A digital world

Almost all children and young people have a smartphone or Ipad. Digital communication is often as important – if not more, at times – than physical meetings.

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It is easy to get to know new people on the internet. A lot of children and young people find it fun and exciting; you can talk to people from all over the world, learn English, and exchange knowledge and ideas on shared interests. Many also use the arena to explore their sexuality, and find it a comfortable and safe environment.

Exploring ones sexuality on digital platforms may be positive and safe. Digital platforms may be arenas  for finding friends, partners and relationships, without the preassure of having to get physical. 

Sharing sexualized personal content puts the child at risk:

Since both photos and videos are easy to share, often without consent, this type of exposure puts children and young people at great risk.
Sexualized photos are used to threaten, manipulate, frighten, financially blackmail, or pressure children into sending more explicit photos. Such photos are often used as blackmail or a threatening device in the manipulation of children; trying to meet children physically with the intent of sexually assaulting them. A child can be told that in the event they do not show up, the photo/video will be sent to their parents, friends, and shared online by the offender.
For children and young people this is a huge burden to bear, and most do not tell their parents about it out of a sense of guilt and shame.
Sexualized photos and videos can also be used to harass or bully someone after a break-up, or if a conflict occurs – sometimes this is referred to as “revenge porn”.

Sexual offences in digital media

In the beginning, children and young people can be contacted via games, chat or social forums, before being manipulated or pressured into sex talk and sexual acts (grooming). Following, or combined with, online sexual assaults, are sometimes physical (hands on) assaults.

Mean and sexually harassing messages posted online or sent to a phone, i.e. “I want your hand on my cock”, “I want to see you naked”, “if you don’t have sex with me, I’ll spread rumours about you”
Threatening or forcing the sharing of photos and videos, or other types of threats i.e. “I’ll ass-fuck all the girls in class 9B. Then I’m gonna rape the teacher.”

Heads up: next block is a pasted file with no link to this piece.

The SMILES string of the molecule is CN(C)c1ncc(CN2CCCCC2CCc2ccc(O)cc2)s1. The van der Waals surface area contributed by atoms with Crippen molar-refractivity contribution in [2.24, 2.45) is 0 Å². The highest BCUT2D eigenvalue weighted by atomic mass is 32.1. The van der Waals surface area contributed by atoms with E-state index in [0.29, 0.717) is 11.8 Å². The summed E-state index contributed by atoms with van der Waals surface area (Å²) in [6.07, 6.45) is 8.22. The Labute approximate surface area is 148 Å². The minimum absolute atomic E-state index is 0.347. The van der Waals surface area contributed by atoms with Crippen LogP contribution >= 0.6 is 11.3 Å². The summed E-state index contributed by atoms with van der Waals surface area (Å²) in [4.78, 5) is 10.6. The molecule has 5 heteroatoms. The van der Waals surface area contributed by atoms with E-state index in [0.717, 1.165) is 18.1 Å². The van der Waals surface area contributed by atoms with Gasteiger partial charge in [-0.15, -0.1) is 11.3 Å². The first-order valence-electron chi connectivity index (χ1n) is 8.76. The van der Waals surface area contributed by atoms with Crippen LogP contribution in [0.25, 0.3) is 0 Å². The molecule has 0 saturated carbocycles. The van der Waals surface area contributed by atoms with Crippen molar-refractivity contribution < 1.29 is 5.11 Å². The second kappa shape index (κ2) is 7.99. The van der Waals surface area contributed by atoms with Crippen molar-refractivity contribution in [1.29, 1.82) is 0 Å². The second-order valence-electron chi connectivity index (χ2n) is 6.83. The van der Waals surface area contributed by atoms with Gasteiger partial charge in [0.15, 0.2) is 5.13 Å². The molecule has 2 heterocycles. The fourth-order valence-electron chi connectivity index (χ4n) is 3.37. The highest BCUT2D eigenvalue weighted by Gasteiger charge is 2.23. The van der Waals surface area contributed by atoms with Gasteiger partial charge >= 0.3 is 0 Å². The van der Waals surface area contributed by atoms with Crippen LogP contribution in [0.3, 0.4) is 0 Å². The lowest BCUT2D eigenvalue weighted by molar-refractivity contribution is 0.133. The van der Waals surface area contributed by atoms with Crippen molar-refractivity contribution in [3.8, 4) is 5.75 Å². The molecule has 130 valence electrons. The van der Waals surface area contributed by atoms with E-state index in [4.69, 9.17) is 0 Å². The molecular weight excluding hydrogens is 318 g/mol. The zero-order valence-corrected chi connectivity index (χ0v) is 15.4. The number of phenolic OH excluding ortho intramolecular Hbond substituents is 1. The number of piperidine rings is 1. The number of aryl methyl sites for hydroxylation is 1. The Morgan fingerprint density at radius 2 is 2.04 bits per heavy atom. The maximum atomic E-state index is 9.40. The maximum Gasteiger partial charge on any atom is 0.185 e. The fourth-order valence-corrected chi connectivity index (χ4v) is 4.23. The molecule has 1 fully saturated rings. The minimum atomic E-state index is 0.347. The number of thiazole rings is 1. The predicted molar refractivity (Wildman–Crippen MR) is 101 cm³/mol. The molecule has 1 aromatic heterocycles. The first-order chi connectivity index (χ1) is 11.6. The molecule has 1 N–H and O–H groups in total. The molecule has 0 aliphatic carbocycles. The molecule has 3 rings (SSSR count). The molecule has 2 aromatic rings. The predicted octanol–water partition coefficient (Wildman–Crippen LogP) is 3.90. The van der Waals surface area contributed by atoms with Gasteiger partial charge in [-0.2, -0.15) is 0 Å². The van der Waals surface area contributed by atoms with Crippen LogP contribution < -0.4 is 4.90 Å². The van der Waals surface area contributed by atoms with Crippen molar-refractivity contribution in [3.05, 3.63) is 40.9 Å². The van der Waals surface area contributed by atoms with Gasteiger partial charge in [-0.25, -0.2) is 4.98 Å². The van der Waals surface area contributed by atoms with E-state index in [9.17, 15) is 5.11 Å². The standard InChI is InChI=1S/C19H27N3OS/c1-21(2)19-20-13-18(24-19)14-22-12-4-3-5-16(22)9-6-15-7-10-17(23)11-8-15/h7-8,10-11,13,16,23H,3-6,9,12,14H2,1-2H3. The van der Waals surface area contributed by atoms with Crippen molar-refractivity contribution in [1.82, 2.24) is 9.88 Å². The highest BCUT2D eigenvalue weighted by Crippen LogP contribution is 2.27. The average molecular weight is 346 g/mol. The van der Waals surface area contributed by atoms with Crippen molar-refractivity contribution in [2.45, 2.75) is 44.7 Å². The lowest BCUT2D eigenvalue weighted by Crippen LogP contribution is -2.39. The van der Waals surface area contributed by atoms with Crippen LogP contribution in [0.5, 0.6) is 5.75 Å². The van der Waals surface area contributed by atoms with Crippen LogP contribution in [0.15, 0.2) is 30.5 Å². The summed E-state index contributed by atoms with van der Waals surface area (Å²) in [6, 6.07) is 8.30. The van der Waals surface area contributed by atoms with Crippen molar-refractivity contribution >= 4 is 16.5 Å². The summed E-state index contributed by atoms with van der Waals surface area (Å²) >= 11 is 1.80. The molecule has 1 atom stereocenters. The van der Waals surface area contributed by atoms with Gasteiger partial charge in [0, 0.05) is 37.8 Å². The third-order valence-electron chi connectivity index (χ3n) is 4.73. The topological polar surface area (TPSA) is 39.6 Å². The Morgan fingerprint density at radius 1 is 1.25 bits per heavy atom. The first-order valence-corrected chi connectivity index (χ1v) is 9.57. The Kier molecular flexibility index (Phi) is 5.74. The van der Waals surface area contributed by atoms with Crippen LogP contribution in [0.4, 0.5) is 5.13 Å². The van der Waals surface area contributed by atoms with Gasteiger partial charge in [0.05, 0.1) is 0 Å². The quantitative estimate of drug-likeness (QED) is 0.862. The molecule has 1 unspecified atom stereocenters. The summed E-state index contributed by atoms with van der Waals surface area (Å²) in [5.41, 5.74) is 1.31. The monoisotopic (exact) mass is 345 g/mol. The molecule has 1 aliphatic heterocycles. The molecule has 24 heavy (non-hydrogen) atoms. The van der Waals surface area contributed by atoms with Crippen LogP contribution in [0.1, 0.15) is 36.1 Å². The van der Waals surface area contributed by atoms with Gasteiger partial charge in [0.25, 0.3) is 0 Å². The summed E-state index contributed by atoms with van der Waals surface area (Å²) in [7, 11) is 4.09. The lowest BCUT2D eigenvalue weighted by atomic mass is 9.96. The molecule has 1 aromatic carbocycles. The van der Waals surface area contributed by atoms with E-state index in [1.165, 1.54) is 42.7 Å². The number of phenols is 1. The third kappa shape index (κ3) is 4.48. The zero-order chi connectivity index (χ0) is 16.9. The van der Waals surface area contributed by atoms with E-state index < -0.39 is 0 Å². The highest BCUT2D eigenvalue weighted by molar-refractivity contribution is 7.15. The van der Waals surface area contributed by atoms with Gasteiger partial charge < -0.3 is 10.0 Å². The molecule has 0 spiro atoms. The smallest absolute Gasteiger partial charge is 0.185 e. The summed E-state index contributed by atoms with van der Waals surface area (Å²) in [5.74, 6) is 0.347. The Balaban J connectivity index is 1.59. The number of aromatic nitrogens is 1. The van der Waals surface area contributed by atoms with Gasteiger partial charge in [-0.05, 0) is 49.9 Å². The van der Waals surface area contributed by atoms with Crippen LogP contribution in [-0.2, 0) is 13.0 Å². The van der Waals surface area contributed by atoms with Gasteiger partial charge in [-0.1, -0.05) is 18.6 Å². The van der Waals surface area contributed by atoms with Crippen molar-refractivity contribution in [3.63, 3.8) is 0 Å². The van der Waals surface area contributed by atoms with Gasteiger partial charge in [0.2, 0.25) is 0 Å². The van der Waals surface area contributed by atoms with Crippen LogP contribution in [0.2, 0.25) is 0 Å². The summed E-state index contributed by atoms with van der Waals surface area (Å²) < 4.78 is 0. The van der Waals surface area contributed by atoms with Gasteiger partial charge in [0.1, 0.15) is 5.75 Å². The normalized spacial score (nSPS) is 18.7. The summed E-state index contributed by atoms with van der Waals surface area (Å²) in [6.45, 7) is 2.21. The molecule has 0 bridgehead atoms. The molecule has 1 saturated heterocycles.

Being exposed to sexualized language, or receive photos and videos containing sexualized or violent content
Trading and selling sexual favours
Downloading, possession of and sharing photos/videos containing assault against children, or sexualizing children
Being pressured to perform sexual acts in front of a phone or web-camera, for instance pose, strip, touch and intercourse-like acts

Exposure and self-exposure

Children and young people are motivated by various things when they send nude photos of themselves. In some instances it is a declaration of trust between couples, or “harmless fun” between friends.  

Quite a few say sending and receiving nude photos from someone you know is part of today’s youth culture. They choose to not read too deeply into it, and delete the photos without involving adults. However, in other instances they could be tricked or pressured by someone they trust, someone posing as another person, or someone planning to manipulate them using the photos.

The feeling of anonymity can make it easier to undress and take risks you don’t normally take.

A survey by the Norwegian Media Authority (2020) shows 46 percent of 13-18-year-olds have been asked to send or share a nude photo of themselves. The percentage increases by age and is highest among girls. 42 percent were asked by complete strangers online.

1 out of 10 have, over the course of 2019, sent or shared nude photos of themselves. Of these, 1 out of 10 (13 percent) were paid for it.
4 out of 10 have received nude photos from others. The percentage increases by age and is highest among girls. Of those who received nude photos, 4 out of 10 (40 percent) received them from strangers online.
1 out of 10 have shared a nude photo of themselves in 2019.
3 out of 10 have received sexual comments online during 2019. The percentage receiving sexual comments online increases noticeably by age.

What can you do when discovering sexual abuse or harmful sexual behaviour online?

Save the evidence. Print out copies of messages and websites. Make use of the function allowing you to save messages.
If a fake or offensive profile targeted at a child is created on a social website, report this directly to the website in question. The link to report digital harassment is often found under the ‘help’ function on the website. Make sure you copy the web address in case you have to do this.
Keep an eye on children’s use of the internet
Report the digital bullying to the police if it includes threats, harassment or sexual extortion
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If you want to delete photos or videos that have been shared online, contact Slettmeg.no (Norwegian), a counselling service for people who experience being mistreated on the internet. See also this website by the police: Delbart.no. Download and use photos below if neccesarry.